obveously these comments are leading to nothing but more negativity and yet nothing is being done. I will applaud all of you annonomous people when I see you become un annonomous and genuinly stand up for what you believe in by advocating for mental health. Realy you want the BMW that you lust over so much become a freakin lawyer because sorry to say it but no where in mental health except in admin positions are you going to get it. I know many LCSW's who don't work for VMH and they don't drive BMW's either they settle for the same averaqe car the rest of us drive. Why because the client comes first not the money. Mental health is not a priority to the state and federal government it has never been highly funded. Why focus all your time venting when you could be taking action isn't that what the NASW asks you to do anyway?

 

Posted // May 29,2010 at 18:37 - Also, Eleisha, why do you think those in administration of mental health agencies like Valley should, in driving BMWs, have different values than those who actually provide the treatment? Administration of the mental health field has never been composed of the best and the brightest. Do you think the cream rises to the top and, as a result, they deserve salaries that afford them BMWs? Rule of thumb, Eleisha: You see someone in mental health administration who's driving a high-end car, check your pocket or purse to see if your money is still there. The taxpayers should do the same. Mother Teresa and Albert Schweitzer (sp?) never drove BMWs.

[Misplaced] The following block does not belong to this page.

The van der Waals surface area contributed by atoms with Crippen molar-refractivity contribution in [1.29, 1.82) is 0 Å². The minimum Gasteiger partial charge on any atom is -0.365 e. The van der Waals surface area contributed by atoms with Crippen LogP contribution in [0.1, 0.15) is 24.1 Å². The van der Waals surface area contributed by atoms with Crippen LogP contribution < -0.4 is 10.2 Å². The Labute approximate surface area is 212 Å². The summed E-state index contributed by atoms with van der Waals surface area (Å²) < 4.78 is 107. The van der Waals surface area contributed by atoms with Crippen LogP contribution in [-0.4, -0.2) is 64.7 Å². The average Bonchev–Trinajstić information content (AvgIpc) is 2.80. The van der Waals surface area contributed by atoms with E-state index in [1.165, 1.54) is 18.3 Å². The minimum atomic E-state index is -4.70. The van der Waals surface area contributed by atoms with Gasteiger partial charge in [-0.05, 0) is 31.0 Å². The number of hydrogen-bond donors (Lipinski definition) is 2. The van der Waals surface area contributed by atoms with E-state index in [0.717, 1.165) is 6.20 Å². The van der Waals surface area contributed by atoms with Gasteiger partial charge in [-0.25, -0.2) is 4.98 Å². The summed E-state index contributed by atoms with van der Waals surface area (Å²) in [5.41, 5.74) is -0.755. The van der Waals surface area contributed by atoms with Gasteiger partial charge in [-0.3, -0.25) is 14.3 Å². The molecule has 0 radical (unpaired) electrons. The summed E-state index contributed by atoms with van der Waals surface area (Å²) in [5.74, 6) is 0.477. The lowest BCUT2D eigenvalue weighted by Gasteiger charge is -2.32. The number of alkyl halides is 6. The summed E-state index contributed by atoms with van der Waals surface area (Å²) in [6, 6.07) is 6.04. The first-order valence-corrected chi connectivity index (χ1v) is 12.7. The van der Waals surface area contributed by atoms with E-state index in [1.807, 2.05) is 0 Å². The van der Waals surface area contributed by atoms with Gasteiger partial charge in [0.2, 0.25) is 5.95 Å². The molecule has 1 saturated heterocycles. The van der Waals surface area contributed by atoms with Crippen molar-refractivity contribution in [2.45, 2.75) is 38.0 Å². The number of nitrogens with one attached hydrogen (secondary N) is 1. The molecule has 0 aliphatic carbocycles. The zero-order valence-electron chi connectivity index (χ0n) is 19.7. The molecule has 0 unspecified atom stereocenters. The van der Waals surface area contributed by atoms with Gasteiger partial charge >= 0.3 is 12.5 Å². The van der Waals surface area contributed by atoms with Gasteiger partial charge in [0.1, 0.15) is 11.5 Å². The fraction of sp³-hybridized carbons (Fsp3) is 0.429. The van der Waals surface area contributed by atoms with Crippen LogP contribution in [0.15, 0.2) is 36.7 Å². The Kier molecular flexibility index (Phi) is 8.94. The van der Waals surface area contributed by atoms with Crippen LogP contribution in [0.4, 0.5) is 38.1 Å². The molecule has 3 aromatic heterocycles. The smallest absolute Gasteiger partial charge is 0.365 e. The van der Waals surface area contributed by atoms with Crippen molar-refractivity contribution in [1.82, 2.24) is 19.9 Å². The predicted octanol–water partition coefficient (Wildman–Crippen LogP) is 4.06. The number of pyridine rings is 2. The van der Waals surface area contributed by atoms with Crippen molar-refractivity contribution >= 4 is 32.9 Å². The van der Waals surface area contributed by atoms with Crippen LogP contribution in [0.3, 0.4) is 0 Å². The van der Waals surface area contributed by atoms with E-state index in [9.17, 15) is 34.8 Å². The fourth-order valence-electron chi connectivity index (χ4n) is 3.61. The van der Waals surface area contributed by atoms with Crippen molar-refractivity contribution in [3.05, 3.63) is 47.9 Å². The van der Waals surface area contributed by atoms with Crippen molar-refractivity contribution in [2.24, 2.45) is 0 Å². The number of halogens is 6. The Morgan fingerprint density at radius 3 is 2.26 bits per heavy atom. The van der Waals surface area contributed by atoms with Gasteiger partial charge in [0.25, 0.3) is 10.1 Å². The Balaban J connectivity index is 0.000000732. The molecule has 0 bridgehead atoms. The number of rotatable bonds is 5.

Posted // May 29,2010 at 18:26 - Eleisha, to dismiss the postings here as negative, and to suggest they are not action is overlooking what City Weekly's story and the strong responses to it make clear: There has been no outside action taken to oversee Valley Mental Health and what it has done over many years. Overseers who are elected apparently feel safe in the knowledge that their constituents know little about the mentally ill and what services do or do not help them. They have little incentive to act, barring a good conscience. And let's hope some of them have that good conscience and are reading the story and the comments posted in response. Overseers who are not elected might share Adam's fears that Valley has a "long reach," as one poster put it in a response to City Weekly's story. This is the kind of thinking that tends to guarantee darkness on issues and keep exploiters in power. Helen Keller said it best, Eleisha, "There is no safety in fear." Perhaps you idealize Valley adminstrators. Perhaps they have helped you. If they have, and if they have placed you in a job with them, your reaction to all of this is exactly the reason NASW prohibits dual relationships, which is why the peer counseling thing is all the more suspect. Perhaps senior administrators enjoy the glow of appreciation that comes from those who look up to them, as many clients look up to those who help them. It is apparent that Valley administration lacks the ego strength to listen to opposing points of view from licensed mental health professionals. That is why -- if Adam is correct -- and Valley adminstrators are intimidating and blacklisting health care professionals -- something needs to be done. You ask what NASW is for: Well, one thing that NASW is not for is a code of silence. NASW, nationally, if not locally, would be appalled at the treatment of licensed mental health professionals at Valley Mental Health. Why, if you are on the up and up, would you have to silence someone and try to limit their career. If this is what Valley administrators are doing, then speaking out is all the more important. One thing, too, Eleisha and Adam, you should know that Valley is not highly respected by the at-large mental health community in Utah. Which makes it all the more interesting that its overseers do not oversee it. If you care about the mentally ill, you will speak out -- anonymously, if you must -- because the many informed and compassionate comments here cannot simply be dismissed as the product of disgruntled employees. Shame on anyone who would attempt to dismiss the compassion they show for the mentally ill.